• 2000 - Updated Chilkoot to a Cray SV1 with 32 CPUs and 38.4 GFLOPS, Doubled StorageTek Hardware.
  • 2001 - An IBM SP named Icehawk with 200 CPUs and 276 GFLOPS [18] got ARSC the #117 spot on the June 2001 Top 500 list[19] and stayed on the list through 2002. This gave ARSC the status of having a system on the Top 500 list every single time in its first decade of existence.
  • 2002 - Cray SX-6 named Rime with 8 CPUs and 64 GFLOPS, IBM P690 Regatta named Iceflyer with 32 POWER4 CPUs and 166.4 GFLOPS. Cray tells CNET that Arctic Region Supercomputer Center got the first Cray SV1ex upgrade.[20]
  • 2003 - ARSC got spot #116 on the June 2003 Top 500 list[21] with a Cray X1 named Klondike with 60 cores[22] and then spot #71 on the November 2003 Top 500 list[23] by upgrading the Cray X1 to 124 cores[24] for a system that stayed on the Top 500 list through June 2005. IBM told C|Net the Iceberg system was worth more than $15 million and cited $16.4 million going to Cray for the X1.[25]
  • 2004 - ARSC got spot #56 on the June 2004 Top 500 list[26] with its IBM System p named Iceberg. In 2003 IBM had told InfoWorld that this system would put ARSC in sixth place on the Top 500 list.[27] This RISC/UNIX-based Power4+ eServer with 672 cores[28] remained on the list through June 2006. ARSC also acquired two Sun Fire 6800 Storage Servers and a Mechdyne MD Flying Flex 4 projector to set up a Cave automatic virtual environment.
  • 2005 - Cray XD1 named Nelchina with 36 CPUs.
  • 2007 - A Sun Opteron Cluster named Midnight with 2,236 cores and 12 TFLOPS[29] got ARSC the #206 spot on the November 2007 Top 500 list.[30] ARSC also installed a StorageTek SL8500 Robotic Tape Library with 3+ PetaByte capacity.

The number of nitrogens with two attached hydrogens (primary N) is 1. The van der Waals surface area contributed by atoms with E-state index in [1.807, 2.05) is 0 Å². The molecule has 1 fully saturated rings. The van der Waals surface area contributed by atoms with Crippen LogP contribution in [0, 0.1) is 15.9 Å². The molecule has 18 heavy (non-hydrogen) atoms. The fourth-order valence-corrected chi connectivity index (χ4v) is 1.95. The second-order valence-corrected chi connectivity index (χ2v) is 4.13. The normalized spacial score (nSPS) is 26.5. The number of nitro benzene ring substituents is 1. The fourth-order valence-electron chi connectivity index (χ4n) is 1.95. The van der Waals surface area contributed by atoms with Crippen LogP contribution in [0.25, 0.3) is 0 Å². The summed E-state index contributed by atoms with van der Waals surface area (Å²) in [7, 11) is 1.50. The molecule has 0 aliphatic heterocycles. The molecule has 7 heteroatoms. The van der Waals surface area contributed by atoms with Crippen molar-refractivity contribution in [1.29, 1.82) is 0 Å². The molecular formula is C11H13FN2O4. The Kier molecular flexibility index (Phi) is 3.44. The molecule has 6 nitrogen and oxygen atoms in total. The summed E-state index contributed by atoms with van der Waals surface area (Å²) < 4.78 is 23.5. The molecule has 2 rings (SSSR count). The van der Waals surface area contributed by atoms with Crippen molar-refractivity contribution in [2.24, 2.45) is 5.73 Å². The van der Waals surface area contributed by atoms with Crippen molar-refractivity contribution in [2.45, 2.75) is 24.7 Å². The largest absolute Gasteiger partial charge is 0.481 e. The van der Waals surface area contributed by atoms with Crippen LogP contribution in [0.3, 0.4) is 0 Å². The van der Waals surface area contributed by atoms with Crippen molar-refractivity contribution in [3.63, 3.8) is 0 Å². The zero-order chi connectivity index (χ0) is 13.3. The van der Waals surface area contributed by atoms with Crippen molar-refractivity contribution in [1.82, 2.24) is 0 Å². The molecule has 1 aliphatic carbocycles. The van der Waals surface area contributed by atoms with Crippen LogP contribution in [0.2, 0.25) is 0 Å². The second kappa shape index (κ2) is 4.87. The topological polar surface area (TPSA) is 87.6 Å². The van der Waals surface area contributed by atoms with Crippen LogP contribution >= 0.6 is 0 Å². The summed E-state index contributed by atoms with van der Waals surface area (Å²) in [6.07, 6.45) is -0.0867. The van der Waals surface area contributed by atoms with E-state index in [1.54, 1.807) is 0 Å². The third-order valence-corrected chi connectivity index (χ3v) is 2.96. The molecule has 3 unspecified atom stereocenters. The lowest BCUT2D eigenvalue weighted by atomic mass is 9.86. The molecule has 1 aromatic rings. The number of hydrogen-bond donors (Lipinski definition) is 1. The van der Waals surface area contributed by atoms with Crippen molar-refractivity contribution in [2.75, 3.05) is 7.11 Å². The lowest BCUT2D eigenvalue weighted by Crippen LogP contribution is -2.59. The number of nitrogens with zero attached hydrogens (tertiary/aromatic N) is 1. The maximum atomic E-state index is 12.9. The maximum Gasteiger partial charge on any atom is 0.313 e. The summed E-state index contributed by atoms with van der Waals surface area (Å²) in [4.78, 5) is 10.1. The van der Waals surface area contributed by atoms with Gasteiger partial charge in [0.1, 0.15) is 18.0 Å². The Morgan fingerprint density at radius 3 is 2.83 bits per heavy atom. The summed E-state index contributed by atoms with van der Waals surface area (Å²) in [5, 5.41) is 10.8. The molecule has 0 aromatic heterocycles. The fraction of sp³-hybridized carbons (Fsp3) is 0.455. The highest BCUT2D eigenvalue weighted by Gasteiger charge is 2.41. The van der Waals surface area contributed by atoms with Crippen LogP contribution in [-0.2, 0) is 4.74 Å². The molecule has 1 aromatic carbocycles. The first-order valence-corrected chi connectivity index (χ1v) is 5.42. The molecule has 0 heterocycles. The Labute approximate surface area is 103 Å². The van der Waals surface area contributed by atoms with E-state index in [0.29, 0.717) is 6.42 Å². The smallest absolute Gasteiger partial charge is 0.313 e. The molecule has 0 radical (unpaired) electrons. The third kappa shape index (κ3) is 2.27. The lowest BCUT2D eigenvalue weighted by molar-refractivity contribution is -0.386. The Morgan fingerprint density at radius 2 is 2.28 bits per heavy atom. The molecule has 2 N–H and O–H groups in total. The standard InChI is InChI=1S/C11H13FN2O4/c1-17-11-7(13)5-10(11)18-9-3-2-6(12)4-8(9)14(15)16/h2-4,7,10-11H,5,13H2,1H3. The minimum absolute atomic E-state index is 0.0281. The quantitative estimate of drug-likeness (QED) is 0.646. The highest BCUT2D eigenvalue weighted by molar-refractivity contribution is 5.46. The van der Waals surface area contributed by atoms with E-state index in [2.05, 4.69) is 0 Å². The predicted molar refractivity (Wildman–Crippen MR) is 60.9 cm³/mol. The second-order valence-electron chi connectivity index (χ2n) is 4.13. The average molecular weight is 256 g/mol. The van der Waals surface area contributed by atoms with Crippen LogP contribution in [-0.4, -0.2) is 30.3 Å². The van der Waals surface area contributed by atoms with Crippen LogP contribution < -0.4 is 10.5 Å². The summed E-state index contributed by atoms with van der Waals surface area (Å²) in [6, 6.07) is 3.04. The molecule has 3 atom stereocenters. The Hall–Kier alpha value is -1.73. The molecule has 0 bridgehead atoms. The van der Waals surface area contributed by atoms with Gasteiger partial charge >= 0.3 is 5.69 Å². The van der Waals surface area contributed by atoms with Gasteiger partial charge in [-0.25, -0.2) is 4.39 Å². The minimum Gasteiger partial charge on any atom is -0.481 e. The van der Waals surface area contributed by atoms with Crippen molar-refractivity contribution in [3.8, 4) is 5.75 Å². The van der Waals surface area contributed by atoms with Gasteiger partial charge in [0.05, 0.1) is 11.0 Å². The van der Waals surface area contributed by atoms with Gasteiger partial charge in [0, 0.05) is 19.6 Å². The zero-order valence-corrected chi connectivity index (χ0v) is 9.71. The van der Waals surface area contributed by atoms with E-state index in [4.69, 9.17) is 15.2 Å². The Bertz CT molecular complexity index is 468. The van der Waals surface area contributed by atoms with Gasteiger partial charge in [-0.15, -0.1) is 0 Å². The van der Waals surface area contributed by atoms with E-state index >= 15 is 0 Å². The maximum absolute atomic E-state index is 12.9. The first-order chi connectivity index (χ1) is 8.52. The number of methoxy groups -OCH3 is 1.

• 2008 - A Cray XT5 name Pingo with 3,456 cores[31] got ARSC the #109 spot on the November 2008 Top 500 list[32] and stayed on the list through June 2010.
  • 2009 - IBM BladeCenter H QS22 Cluster with 5.5 TFLOPS and 12 TB Filesystem.
  • 2010 - Penguin Computing Cluster named Pacman with 2080 CPUs and 89 TB Filesystem, Sun SPARC Enterprise T5440 Server named Bigdipper with 7 Petabyte Storage Capacity, Cray XE6 named Chugach with 11648 CPUs and 330 TB Filesystem, Sun SPARC Enterprise T5440 Server named Wiseman with 7 Petabyte Storage Capacity, Cray XE6 named Tana with 256 CPUs and 2.36 TFLOPS HPC Wire talks of ARSC, one of six HPCMP centers, losing DoD funding and Chugach, a Cray XE6 ‘Baker’ supercomputer, which was part of a recent big procurement under HPCMP originally for ARSC being moved to Vicksburg and being run remotely.[33] The Chugach Cray XE6 was on the November 2010 Top 500 list in position #83 and stayed on the list until June 2013 but was credited without a machine name and as an ERDC DSRC system.[34]
  • 2011 - Expanded Pacman to 3256 CPUs and 200 TB Filesystem. Penguin Computing issued a press release about Pacman (Pacific Area Climate Monitoring and Analysis Network) [35] Although the majority of the HPCMP funding has ended by the end of 2011, ARSC is still operating the Chugach machine remotely during a transition period. and the HPCMP Quick Links, HPCMP User Support (CCAC), and HPCMP User Accounts links are still prominently displayed on the ARSC website as well as the Chugach Cray XE6 system.[36]
  • 2012 - ARSC is down to half the staff of when they were a HPCMP DSRC.[37]
  • 2013 - ARSC's last Top 500 Supercomputer Chugach, a Cray XE6, was upgraded to 23,296 cores for slot #130 in November 2012 and then slot #183 in June 2013 on the Top 500 List. After 2011 and the transition period operations were transferred to a new Open Research Systems (ORS) unit of the HPCMP at the ERDC DSRC.
  • 2014 - ARSC is down to 20% of the staff of when they were a HPCMP DSRC by the end of 2014.[38]
  • 2015 - Arctic Region Supercomputing Center ceased to exist on September 1, 2015. Former ARSC systems were acquired by the Research Computing Systems unit at University of Alaska Fairbanks's Geophysical Institute. The original website is now a dead URL.[39]